compare and contrast the Missouri and U.S. national constitutions and government, considering specifically how the principle of federalism is reflected in both.

In 4-6 typed (double-spaced, 12-point Times New Roman font, 1” margins) compare and contrast the Missouri and U.S. national constitutions and government, considering specifically how the principle of federalism is reflected in both. While you may highlight in your essay some of the key points that you made in the“Introductory Writing Assignment” that offered five comparisons and five contrasts between the two documents and governments, your “Final Writing Assignment” should reflect vastly greater understanding of these topics.
This assignment should be done as a regular narrative paper, not as a chart, or “bullet-point” fragmentary treatment. You should cite throughout apropos facts to specific page numbers in both of our textbooks. and/or in the two constitutions themselves. Finally, you should conclude with a paragraph summarizing what you have personally learned from this course, and how you might apply this learning going forward. Thank you for this, and for all of your work in this course!*******************************************************A suggestion: in preparing your essay, to review the over-arching concept of federalism, you may wish to watch the short video below, and to give your analysis of it in real time in the below “add your two cents” box. Notice that the video, and our textbooks, both Volkomer’s work, along with that of Fulton and Brekke, stressed that federalism, as woven into the U.S. system of government at both federal and state constitutional levels, was unlike anything the world had seen before. That was a point to which “the Father of the Constitution” of the United States, James Madison too often recurred, as below:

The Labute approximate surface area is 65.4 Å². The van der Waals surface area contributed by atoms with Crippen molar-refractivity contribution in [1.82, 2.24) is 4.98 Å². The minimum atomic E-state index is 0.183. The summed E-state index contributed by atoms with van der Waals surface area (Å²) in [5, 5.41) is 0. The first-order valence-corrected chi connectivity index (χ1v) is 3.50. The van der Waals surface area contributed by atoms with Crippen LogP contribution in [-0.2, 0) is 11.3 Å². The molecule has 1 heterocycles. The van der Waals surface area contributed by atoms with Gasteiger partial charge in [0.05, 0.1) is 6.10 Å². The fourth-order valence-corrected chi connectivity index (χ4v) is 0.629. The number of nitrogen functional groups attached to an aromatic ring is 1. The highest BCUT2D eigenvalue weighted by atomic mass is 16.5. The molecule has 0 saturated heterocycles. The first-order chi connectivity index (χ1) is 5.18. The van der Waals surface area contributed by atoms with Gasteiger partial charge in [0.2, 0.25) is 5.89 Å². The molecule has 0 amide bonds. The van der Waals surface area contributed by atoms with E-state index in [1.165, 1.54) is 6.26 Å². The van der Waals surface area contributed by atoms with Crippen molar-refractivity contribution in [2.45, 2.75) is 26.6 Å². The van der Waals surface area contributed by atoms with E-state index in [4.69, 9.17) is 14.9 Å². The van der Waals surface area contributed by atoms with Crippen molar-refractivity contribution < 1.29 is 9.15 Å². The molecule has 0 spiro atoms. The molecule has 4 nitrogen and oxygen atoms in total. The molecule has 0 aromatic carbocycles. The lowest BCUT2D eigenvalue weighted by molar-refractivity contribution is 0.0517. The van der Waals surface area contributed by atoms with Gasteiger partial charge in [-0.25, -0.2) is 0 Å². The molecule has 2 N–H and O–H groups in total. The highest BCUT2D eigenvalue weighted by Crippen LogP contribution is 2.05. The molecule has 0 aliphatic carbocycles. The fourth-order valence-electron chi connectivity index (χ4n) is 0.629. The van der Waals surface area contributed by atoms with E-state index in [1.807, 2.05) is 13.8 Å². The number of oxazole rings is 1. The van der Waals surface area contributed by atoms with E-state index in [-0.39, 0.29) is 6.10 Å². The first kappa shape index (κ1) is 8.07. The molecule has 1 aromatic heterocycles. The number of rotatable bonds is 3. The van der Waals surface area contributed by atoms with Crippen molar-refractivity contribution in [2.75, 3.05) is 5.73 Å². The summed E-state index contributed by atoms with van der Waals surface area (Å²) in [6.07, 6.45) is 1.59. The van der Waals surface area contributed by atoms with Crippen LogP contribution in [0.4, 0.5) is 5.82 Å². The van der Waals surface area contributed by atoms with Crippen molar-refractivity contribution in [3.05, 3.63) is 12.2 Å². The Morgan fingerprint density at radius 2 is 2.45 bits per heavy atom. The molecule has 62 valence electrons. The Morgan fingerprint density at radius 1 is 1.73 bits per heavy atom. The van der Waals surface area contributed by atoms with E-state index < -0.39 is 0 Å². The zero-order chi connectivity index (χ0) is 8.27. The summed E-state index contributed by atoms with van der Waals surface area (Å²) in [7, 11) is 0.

it has been too much the case, in expounding the Constitution of the U.S. that its meaning has been sought not in its peculiar and unprecedented modifications of Power; but by viewing it, some, thro’ the medium of a simple Govt. others, thro’ that of a mere League of Govts.. It is neither the one nor the other; but essentially different from both. It must consequently be its own interpreter. No other Government can furnish a key to its true character. Other Governments, present an individual & indivisible sovereignty. The Constitution of the U.S. divides the Sovereignty; the portions surrendered by the States, composing the Federal Sovereignty over specified subjects; the portions retained forming the Sovereignty of each over the residuary subjects within its sphere. If Sovereignty can not be thus divided, the Political System of the U.S. is a Chimæra mocking the vain pretensions of human wisdom.
If it can be so divided, the System ought to have a fair opportunity of fulfilling the wishes & expectations which cling to the experiment.”–James Madison to [Nicholas P. Trist], 15 February 1830″I always feel, an anxious hope, that as our Constitution rests on a middle ground between a Form, wholly national, and one merely Federal, and on a division of the powers of Govt. between the States in their United Character and in their individual Characters, this peculiarity of the System will be kept in view as a key to the sound interpretation of the Instrument and a warning agst. any doctrine that would either enable the States to invalidate the powers of the U. States, or confer all power on them.”–James Madison to Andrew Stevenson, 27 November 1830


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